What does a hard-working blue-collar Gujju woman, divorced, living with disappointed parents trying to save money to buy a property in minority housing do when she unexpectedly wins $2000 gambling? She buys a beautiful siren red off-shoulder dress for $400 and a $50 matching lipstick to go with it. Most of the remaining money also goes into a shopping spree and salon visit. Everyone likes to feel attractive and desired, more so when in Las Vegas, and this film’s protagonist Praful Patel is no different. What a baseball cap and fast-fashion dress couldn’t do at the first attempt, her red dress and lipstick help with the next day – get her into bed with the man she had her eyes on.
That off-screen (and especially at airports) Kangana Ranaut is a style icon is not in question, but unlike a Sonam Kapoor or Deepika Padukone she hasn’t had many opportunities to hike up the fashion quotient on screen. Her key roles have been mainly character driven and so is this one. For a mainstream Bollywood film based in the United States, the lack of ‘fashion’ here makes as much of a statement.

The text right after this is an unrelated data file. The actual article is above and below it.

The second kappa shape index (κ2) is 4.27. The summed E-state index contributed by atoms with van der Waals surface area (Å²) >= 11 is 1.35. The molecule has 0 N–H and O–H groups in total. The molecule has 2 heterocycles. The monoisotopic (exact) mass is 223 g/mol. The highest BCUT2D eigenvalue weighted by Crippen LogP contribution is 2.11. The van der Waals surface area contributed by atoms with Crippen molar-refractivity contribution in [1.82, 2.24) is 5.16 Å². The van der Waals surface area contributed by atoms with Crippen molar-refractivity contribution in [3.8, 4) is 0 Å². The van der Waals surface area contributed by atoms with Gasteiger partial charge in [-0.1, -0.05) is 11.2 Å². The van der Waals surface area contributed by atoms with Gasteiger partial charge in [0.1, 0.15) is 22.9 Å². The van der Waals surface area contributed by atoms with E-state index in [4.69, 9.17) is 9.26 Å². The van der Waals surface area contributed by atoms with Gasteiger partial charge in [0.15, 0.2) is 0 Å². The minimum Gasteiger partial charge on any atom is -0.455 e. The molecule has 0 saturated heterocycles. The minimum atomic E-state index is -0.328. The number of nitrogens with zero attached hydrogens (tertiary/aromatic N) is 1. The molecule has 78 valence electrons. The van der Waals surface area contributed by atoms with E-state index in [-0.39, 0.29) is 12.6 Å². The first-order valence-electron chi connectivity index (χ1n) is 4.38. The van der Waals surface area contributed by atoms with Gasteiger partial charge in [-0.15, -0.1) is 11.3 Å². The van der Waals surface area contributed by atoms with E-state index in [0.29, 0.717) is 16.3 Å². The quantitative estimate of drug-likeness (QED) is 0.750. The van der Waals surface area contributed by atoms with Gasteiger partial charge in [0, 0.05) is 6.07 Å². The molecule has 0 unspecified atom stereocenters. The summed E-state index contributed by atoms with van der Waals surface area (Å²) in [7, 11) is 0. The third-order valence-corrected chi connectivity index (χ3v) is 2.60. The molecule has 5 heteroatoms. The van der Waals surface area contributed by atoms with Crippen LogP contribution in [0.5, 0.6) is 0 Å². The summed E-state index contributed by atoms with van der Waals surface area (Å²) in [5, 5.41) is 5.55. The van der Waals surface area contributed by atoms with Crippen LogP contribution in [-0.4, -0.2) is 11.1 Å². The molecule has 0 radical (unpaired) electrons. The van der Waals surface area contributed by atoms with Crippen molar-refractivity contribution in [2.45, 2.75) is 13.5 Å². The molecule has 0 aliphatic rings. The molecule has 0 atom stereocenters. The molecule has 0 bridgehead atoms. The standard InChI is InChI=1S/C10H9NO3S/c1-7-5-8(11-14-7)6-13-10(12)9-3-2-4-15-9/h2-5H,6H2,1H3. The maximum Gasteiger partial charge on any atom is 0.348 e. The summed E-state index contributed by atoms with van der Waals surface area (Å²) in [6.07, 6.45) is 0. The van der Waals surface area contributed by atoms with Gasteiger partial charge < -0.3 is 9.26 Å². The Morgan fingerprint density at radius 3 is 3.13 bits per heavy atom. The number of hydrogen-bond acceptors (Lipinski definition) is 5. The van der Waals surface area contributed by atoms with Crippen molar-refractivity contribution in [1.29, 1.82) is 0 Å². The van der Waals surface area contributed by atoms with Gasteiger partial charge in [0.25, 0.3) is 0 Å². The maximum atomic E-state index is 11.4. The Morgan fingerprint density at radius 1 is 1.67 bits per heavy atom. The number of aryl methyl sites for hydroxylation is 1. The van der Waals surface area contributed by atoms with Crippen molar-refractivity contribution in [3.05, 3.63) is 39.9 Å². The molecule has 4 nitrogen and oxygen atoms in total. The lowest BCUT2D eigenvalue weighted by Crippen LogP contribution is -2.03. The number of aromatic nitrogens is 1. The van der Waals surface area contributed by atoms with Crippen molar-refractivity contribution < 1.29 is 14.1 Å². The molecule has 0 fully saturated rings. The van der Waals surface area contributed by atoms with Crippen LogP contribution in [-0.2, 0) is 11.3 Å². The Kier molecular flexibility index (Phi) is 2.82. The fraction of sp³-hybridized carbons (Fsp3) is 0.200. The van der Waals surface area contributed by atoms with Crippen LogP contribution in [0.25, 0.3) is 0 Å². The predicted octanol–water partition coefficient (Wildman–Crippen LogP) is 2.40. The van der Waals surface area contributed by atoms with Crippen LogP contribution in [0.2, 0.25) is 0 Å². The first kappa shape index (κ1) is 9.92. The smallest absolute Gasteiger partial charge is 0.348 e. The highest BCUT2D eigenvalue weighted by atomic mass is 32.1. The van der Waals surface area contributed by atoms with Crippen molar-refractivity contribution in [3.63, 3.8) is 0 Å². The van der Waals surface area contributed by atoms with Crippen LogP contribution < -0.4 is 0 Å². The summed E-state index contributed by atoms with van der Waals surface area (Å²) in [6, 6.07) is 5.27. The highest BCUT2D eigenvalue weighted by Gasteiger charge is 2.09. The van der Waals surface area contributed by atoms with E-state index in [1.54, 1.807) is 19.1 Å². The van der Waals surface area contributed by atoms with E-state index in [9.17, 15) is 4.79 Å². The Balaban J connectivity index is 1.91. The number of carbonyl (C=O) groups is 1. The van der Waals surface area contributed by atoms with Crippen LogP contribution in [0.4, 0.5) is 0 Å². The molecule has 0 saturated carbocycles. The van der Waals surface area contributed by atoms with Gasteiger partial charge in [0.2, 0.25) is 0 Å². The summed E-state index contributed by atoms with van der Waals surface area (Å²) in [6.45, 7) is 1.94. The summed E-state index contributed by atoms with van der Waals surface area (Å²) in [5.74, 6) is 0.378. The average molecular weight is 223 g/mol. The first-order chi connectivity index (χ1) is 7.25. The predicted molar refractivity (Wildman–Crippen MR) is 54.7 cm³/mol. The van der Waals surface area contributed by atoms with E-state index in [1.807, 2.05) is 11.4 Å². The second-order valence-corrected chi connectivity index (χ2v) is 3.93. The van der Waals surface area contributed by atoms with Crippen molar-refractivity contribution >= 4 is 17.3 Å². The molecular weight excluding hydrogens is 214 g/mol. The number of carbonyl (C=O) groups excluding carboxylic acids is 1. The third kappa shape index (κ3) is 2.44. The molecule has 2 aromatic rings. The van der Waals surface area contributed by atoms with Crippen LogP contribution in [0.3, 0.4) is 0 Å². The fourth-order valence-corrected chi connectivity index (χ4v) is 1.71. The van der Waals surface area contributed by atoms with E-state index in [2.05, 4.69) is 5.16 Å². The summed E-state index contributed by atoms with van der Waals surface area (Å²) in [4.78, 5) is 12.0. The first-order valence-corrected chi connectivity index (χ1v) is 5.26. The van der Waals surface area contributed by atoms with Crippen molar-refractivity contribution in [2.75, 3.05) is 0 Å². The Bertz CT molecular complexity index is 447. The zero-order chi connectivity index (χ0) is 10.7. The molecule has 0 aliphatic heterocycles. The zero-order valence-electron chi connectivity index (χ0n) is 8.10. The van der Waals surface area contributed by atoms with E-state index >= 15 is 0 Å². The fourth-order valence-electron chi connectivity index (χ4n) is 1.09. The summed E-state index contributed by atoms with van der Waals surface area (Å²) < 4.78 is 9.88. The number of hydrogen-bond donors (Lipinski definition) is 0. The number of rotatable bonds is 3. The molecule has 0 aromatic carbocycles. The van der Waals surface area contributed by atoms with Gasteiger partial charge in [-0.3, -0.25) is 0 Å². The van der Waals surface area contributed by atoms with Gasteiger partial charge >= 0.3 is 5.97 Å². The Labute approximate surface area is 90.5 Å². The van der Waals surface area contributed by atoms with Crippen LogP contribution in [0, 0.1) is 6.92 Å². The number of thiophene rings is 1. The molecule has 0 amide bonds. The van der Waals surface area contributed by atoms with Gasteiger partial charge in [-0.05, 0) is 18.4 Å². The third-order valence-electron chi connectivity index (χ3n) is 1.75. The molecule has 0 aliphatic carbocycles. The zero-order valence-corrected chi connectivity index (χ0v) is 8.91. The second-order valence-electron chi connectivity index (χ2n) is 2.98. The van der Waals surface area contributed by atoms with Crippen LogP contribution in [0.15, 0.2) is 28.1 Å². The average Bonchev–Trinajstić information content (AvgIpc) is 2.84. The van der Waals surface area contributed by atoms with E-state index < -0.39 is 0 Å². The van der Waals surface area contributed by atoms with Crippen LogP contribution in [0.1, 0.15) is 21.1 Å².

Simran isn’t a Karan Johar film – no sheen and gloss of hip characters in designer togs navigating life in the beautiful locales of a foreign country. Her story is of middle class immigrants in America and her daily outfits reflect her priorities and struggles. Playing a housekeeper working at a hotel chain doesn’t anyway allow too many high fashion outings, but in this case the detailing and layers are left to her complex character not her wardrobe. To be found in what is almost her off-duty uniform, shirts over tank top and jeans with sneakers, Patel is about comfort and utility. Even her watch is plastic digital, while her cheap and cheerful embroidered and tasseled handbag provides the Gujarati touch. She could wear make-up to work, her colleagues seem to, but Patel and has no time for feminine flourishes in her day-to-day life.
Even when she is courting this nice Gujarati man her parents have set her up with, with Arijit Singh crooning in the background, she doesn’t play dress up – her trusty sneakers and bare face making their own kind of style (and character) statement. It is only in the headiness of Vegas that she transforms (besides when robbing banks, when she literally transforms in coloured wigs), and we get a glimpse of what Patel could be if life were not so complicated – someone with great taste who loves playing dress up as much as the next girl.